The Hand: Anatomy and Medical Issues
The hand has a very complex anatomy. There is a fine balance between the flexor tendon system, principally from muscles in the forearm that bend the fingers into a grasp, the extensor muscle tendon system from the extensor muscle side of the forearm, and the intrinsic muscles in the palm and proximal portion of the hand.
The tendons that originate from the muscles in the forearm all pass through tunnels. On the extensor side of the wrist, the extensor retinaculum is a thick sheath of fibrous tissue which keeps the tendons from bowstringing, and allows the tendons to function effectively in extending the hand. The forearm muscles that generate the flexor tendons pass through the carpal tunnel, and then in the hand pass through multiple tunnels, which are easily described best as located at every place in the palm where there is a skin crease, in the middle palm and at the base of each phalangeal joint.
Every finger including the thumb, has nerves, arteries, and veins on each side of the digit. This supports the circulation and the sensation to those fingers. Knowing where the neurovascular is would allow at the time of laceration or injury the physician to know the risk to the nerve or the circulation that any particular injury has caused.
A finger can usually get by with one artery and one vein, because the circulation from the opposite side of the finger will usually be sufficient and cross over and fill the need. But if the nerve is lacerated one must expect loss of sensation distal to that laceration. The most important sensation of the fingers to preserve or attempt to restore by surgical repair would be both sides of the thumb, the radial side of the index and long finger, which is necessary for effective sensory pinch, and the ulnar side of the ring and little finger, which commonly are in contact with the surface. It is not that the other areas of sensation are not useful, just not as important.
Laceration / Amputation
Lacerations of flexor tendons can be serious injuries and may need special skills of a surgeon and then special physical therapy for the hand, usually also with a hand therapy specialist. Extensor tendon lacerations and repairs are more “forgiving’, and are commonly repaired, even in the emergency room, followed by appropriate splinting and then appropriate therapy.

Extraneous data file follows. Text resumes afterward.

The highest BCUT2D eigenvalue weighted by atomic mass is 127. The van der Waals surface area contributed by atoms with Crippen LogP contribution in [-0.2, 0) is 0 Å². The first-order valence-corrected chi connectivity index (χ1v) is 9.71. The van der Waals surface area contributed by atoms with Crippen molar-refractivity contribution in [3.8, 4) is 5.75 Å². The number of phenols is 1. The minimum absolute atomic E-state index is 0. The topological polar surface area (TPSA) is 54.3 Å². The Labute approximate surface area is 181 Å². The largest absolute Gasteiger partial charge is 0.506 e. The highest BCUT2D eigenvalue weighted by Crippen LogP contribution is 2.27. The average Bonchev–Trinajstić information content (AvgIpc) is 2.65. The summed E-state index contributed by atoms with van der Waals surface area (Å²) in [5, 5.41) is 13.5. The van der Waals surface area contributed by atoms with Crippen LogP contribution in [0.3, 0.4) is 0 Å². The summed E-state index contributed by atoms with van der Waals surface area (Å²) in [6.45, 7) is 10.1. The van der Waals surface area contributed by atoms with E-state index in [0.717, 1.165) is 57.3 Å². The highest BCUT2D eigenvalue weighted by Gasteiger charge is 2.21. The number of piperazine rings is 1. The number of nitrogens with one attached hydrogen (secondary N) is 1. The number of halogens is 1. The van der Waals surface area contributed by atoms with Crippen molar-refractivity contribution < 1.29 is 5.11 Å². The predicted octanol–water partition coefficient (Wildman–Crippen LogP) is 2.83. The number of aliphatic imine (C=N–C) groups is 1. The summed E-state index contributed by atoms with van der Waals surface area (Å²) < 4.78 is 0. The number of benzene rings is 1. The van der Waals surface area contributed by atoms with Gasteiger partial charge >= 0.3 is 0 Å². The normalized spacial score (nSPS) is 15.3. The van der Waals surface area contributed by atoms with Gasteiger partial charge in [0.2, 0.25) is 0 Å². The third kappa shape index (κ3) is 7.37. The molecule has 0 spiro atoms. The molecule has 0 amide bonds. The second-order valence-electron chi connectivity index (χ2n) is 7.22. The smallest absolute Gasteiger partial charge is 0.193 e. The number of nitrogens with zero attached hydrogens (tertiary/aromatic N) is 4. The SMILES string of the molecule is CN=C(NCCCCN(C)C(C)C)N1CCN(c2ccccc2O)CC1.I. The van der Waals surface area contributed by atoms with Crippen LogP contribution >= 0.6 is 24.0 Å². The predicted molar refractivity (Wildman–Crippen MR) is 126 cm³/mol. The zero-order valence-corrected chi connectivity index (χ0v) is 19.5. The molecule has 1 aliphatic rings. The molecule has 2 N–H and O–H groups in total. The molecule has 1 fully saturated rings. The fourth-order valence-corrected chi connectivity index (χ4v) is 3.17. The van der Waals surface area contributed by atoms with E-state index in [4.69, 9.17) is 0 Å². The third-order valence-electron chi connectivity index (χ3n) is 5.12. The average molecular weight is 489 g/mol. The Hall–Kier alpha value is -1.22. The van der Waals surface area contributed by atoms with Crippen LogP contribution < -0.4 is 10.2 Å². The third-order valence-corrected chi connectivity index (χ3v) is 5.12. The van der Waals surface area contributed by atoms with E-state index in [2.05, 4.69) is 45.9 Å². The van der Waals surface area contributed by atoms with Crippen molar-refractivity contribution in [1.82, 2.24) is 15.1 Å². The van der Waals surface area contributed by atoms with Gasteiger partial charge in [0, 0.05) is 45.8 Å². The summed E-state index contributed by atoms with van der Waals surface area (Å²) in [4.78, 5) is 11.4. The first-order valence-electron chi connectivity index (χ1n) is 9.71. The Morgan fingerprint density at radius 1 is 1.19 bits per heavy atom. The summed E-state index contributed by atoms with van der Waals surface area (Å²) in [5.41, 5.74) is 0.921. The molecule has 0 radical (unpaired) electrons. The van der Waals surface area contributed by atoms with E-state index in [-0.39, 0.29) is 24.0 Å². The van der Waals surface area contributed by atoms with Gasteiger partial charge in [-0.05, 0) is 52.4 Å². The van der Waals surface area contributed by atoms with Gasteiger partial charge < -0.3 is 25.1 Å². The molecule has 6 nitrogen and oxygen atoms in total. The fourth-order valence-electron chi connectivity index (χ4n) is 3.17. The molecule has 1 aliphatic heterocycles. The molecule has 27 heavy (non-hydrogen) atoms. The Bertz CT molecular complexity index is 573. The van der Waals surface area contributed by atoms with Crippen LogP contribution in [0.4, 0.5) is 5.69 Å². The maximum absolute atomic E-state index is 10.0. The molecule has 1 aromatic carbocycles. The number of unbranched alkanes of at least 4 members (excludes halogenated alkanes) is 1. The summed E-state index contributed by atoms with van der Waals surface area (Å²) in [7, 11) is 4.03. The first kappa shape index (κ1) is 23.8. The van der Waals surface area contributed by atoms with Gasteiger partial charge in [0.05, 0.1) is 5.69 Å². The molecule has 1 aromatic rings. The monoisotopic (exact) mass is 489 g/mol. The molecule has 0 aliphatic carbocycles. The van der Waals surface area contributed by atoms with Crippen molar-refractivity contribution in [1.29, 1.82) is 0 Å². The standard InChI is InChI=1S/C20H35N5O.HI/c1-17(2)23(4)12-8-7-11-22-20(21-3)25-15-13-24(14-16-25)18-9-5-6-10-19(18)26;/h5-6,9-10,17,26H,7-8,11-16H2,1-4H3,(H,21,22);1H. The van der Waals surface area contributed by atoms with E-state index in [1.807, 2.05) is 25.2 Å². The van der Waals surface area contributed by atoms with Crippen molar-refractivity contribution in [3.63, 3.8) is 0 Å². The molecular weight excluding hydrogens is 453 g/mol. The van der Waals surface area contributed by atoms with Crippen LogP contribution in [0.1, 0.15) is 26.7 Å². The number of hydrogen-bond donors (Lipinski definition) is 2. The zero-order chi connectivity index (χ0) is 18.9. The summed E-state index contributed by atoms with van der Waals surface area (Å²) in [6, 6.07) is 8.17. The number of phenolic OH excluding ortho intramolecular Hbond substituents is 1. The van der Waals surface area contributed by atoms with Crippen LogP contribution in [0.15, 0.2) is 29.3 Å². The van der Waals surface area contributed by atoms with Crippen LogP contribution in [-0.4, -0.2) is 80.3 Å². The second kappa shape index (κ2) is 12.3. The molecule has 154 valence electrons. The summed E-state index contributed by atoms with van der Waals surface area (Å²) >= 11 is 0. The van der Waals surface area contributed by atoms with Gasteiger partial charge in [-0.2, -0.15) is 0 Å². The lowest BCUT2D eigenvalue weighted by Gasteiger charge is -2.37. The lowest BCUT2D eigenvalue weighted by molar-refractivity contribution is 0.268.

Amputation of fingertips or phalanges beyond the mid of the middle finger are seldom “reimplanted”. They are usually treated with a primary wound closure, or treated “expectantly” with continued wound care of the amputation site (which is left initially open), but does require continued wound care for 4-6 weeks. This is a technique that has the advantage of preserving the maximum length possible of the digit that has been partially amputated. This technique is time consuming and does require a very cooperative patient, but will usually offer a benefit.
Reimplantation means re-attaching the amputated part, finger, or other part of an extremity to the remainder of that extremity or hand. It is usually done by a very specialized surgical team at a referral center. Everything must be ideal. The surgery takes many hours and the recovery takes many months. The results are seldom perfect and almost always a compromise after significant trauma and investment of a great amount of time, cost, and effort. This effort is usually considered primarily for a dominant hand, a thumb, an index finger particularly in a younger injured patient where activity function and job function makes the effort and the commitment reasonable. Reconstruction must be considered an exceptional and not a common procedure, and the choice for reconstructing the amputation site, as opposed to reimplantation, is generally most preferable in a working person and early return to function is highly desirable.
Fractures of the Hand
Fractures of the hand usually require an attempt to achieve close to anatomic or anatomic realignment. The type of reduction can be closed, or non-surgical, just by manipulating the fracture externally. It can surgically open. There can be multiple types of fixation devices used internally surgically, screws, and plates; externally there can be pins applied through the skin and casts and external fixators. It remains important to allow the hand, wrist, and forearm to regain function and use as early as possible, but safely.